# Uniformly Most Powerful test (UMP) (for Poisson random variables)

Consider testing $$H_0:\theta \leq \theta_0$$ against $$H_1:\theta>\theta_0$$. Let $$0<\alpha<1$$ be given. Suppose $$X_1,...,X_n$$ are i.i.d. Poisson distributed with parameter $$\theta>0$$: for all $$i\in\{ 1,...,n\}$$

\begin{align*} P_\theta(X_i=x)=e^{-\theta}\frac{\theta^x}{x!}, \; x\in\{ 0,1,... \}. \end{align*}

I want to find the UMP (Uniformly Most Powerful) test $$\phi$$ at level $$\alpha$$.

My attempt: I know the following thm.: Suppose $$\mathcal{P}$$ is a 1-d exponential family, i.e. $$p_\theta(x)=\exp(c(\theta)T(x)-d(\theta))h(x)$$ and assume $$c(\theta)$$ is trictly increasing, then a UMP test is \begin{align*} \Phi(T(x)) : \begin{cases} 1 \quad ,T(x)>c \\ q \quad, T(x)=c\\ 0 \quad, T(x) where $$q$$ and $$c$$ are chosen such that $$\mathbb{E}_{\theta_0}[\phi(T)]=\alpha$$.

So, since $$p_\theta=e^{-\theta}\frac{\theta^x}{x!}=\frac{1}{x!}\exp(x\ln(\theta)-\theta)$$ is an exp-familiy with $$c(\theta)=ln(\theta)$$ increasing, the thm. gives a UMP test an we need to find $$q$$ and $$c$$:

\begin{align*} \alpha=\mathbb{E}_{\theta_0}[\Phi(T)]=\mathbb{P}_{\theta_0}[X>c]+q\mathbb{P}_{\theta_0}[X=c] \quad \text{with} \quad X\sim\text{Poisson}(\theta). \end{align*}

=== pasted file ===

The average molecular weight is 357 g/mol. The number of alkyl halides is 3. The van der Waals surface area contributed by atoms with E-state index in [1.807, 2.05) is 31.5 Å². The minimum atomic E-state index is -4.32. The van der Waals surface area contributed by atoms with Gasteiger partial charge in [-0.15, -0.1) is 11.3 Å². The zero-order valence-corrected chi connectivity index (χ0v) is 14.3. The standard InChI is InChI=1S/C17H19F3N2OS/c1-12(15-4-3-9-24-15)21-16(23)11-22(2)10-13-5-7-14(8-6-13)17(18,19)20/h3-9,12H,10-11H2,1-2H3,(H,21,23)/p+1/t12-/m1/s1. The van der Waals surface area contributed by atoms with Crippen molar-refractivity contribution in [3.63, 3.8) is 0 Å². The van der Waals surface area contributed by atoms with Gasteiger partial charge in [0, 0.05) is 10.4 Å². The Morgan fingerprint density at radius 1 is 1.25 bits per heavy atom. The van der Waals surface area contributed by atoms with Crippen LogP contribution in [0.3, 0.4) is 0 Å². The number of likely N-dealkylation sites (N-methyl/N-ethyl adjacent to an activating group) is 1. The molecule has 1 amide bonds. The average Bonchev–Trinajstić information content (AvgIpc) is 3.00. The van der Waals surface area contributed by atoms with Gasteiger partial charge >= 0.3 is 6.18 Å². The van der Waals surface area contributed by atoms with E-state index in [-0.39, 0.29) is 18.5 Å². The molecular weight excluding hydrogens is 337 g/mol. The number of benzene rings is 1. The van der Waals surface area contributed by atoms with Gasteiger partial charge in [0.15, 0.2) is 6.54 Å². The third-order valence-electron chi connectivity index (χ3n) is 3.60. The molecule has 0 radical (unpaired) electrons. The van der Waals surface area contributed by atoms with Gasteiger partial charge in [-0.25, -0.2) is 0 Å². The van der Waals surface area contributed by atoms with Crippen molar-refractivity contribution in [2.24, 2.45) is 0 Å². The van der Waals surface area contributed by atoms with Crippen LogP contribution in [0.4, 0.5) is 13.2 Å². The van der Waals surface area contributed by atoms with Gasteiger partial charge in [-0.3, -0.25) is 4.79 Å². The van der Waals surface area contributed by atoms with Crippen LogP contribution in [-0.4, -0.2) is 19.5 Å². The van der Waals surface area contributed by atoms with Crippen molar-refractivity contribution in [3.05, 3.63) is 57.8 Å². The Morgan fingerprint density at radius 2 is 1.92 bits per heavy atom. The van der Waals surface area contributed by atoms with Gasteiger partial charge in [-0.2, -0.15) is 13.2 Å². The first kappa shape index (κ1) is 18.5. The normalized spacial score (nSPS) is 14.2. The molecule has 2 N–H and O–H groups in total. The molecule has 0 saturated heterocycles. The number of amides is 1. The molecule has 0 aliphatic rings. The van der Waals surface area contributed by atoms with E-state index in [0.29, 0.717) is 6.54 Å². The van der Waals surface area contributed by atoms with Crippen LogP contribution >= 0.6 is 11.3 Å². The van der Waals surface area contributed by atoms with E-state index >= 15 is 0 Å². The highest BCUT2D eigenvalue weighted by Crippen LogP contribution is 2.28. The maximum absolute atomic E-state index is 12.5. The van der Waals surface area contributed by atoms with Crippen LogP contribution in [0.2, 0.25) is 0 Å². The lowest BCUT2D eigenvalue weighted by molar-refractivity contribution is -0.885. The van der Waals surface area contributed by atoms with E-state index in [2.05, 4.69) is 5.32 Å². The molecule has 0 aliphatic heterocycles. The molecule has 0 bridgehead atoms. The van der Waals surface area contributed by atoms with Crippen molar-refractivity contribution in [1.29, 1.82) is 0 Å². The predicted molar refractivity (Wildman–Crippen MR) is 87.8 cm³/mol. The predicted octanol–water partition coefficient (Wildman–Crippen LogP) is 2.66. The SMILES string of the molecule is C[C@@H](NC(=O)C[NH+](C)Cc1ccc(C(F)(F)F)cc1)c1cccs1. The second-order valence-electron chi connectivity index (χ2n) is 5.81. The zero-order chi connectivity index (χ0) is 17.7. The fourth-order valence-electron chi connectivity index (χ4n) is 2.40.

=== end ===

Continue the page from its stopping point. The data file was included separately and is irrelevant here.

Is this correct so far? And how do i get the values $$c$$ and $$q$$ from here?

I learned how to do this in a different way and idk if it helps you but,

you can form the likelihood ratio, $$\Lambda = \frac{l(\theta_1)}{l(\theta)}$$

We take, $$\theta$$ to be the largest value which satisfies $$H_0$$, and $$\theta_1$$ to be some value that satisfies $$H_1$$ and define the test,

$$\Lambda > k$$ for some constant k

$$\to \Pi_{i =0}^n e^{-\theta_1+\theta} (\frac{\theta_1}{\theta})^{x_i} > k$$

$$\to e^{-n\theta_1+n\theta} (\frac{\theta_1}{\theta})^{\sum_{i =0}^n x_i} > k$$

then we can take the ln of both sides since the log is order preserving, $$\to -n\theta_1+n\theta + ln(\frac{\theta_1}{\theta}) \sum_{i =0}^n x_i > k_2$$ $$\to ln(\frac{\theta_1}{\theta}) \sum_{i =0}^n x_i > k_3$$ $$\to \sum_{i =0}^n x_i > k_4$$ now we just need $$p_{\theta}(\sum_{i =0}^n x_i > k_4) =\alpha$$